I do have a more complete tracking spreadsheet, slanted towards rock & roll and power pop coverage, but nevertheless covering many diverse outlets, updated in 2022. It includes e-mail contacts that I am willing to share, but not publicly as a download. All contacts were found via internet searches or publicly accessible data, but I do not want to put unneeded stresses on the already inundated inboxes of the Canadian music press.

If you are interested in receiving a copy of that contact list, please e-mail me at with a few sentences on your project, your album plans (release date, etc.), and a copy of your one sheet. As long as all looks good, I will send over a version that will let you hit the ground running with your press.

Crafting Your E-mail

So, what are you pitching? Different outlets will have different preferences, from news, like album announcements, to music video or single premieres, to reviews or interviews. Knowing your audience before you send out your e-mail will set you up for success.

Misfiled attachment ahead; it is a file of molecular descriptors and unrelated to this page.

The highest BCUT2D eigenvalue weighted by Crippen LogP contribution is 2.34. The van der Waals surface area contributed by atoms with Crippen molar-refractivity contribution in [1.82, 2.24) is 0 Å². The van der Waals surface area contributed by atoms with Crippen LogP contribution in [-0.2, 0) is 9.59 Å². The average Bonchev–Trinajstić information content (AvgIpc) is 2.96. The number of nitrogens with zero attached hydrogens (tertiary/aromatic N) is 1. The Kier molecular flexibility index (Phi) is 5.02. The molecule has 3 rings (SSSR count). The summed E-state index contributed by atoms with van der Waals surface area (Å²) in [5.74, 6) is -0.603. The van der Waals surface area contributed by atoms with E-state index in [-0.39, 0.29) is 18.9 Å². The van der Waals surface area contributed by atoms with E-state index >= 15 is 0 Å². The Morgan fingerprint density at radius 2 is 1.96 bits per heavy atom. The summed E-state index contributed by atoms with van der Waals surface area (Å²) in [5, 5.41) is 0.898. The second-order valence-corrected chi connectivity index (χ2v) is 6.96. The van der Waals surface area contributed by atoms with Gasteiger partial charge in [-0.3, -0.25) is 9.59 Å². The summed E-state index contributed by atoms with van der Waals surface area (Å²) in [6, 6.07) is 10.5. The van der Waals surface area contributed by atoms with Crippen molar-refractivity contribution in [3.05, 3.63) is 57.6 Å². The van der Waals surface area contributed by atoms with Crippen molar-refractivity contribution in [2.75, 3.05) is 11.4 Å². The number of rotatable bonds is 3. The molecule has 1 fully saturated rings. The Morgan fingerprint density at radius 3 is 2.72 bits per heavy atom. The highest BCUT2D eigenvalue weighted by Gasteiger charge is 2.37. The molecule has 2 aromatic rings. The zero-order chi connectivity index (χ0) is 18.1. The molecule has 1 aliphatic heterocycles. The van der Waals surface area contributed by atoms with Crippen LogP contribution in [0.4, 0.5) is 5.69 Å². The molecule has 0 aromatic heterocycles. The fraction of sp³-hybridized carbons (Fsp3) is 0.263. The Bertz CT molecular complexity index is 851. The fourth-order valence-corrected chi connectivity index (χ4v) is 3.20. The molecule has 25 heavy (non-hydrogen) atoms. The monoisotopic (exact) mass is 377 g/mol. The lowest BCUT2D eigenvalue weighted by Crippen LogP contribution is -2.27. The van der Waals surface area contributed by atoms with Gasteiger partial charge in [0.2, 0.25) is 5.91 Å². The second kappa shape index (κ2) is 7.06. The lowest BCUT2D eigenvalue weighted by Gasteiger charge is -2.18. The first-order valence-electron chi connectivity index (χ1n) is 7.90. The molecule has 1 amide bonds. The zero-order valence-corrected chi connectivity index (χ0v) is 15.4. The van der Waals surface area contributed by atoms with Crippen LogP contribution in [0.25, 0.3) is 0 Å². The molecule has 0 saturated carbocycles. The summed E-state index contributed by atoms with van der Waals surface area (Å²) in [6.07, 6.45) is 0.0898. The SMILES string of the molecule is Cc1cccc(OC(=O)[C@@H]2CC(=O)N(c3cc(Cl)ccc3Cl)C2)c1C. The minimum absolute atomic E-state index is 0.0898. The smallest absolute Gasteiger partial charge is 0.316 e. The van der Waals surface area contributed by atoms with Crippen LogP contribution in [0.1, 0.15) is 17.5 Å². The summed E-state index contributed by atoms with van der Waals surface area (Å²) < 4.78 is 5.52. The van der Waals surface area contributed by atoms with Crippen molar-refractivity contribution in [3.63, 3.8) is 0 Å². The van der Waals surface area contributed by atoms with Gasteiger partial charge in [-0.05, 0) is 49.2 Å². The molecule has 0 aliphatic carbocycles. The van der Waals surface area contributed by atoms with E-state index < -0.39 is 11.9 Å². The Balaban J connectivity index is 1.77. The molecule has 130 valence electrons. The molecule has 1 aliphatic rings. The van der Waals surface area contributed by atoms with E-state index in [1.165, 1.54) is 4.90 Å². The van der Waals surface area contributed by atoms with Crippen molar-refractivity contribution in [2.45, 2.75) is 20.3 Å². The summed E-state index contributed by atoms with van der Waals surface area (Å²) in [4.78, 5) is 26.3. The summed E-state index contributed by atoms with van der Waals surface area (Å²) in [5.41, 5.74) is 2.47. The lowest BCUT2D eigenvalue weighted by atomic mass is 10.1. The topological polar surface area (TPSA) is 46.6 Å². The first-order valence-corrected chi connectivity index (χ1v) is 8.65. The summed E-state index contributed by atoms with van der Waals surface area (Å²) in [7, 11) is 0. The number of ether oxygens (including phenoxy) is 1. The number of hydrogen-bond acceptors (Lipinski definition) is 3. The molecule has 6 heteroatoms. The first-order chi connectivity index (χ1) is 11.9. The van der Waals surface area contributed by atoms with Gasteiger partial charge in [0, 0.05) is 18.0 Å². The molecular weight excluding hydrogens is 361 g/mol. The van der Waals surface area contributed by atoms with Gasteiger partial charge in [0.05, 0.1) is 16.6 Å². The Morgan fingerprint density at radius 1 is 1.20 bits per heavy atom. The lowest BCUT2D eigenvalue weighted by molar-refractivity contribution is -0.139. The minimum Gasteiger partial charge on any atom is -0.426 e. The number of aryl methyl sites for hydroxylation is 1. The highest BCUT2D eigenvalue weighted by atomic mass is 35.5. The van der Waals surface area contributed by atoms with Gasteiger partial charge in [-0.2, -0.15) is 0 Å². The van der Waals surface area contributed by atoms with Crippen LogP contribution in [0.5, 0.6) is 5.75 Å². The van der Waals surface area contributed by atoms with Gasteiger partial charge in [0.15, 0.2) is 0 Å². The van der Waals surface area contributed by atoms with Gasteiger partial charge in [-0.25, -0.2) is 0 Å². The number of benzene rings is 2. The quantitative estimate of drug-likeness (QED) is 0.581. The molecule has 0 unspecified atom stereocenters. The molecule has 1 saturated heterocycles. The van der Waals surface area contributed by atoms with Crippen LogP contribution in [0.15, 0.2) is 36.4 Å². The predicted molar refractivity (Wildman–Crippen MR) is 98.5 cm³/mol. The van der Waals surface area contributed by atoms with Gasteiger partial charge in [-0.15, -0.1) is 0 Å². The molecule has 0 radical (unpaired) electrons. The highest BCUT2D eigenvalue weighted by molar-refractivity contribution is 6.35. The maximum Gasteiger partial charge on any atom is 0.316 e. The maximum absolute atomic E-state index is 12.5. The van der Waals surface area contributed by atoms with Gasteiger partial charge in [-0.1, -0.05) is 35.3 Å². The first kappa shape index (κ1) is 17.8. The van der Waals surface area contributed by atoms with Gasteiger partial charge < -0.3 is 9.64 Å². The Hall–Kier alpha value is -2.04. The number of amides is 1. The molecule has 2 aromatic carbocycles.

The actual e-mail sent out to media will take a lot from your one sheet, but serve it up in the form of a pitch. I’d recommend pitching it to media starting about one month out from the album release (though much longer than that if a tour/album announcement combo). That gives radio and local papers plenty of time to schedule it in for the week of release, but also lets monthlies choose between a preview or a feature during the release month. Here’s an example e-mail of a media pitch.

That’s a whole lot of info…but I try and keep the pitch to a few sentences right off the top. The adapted one sheet + key info (links to download or stream, bio, etc.) appears below that, so that it reads as supplemental material if there’s interest after the elevator pitch.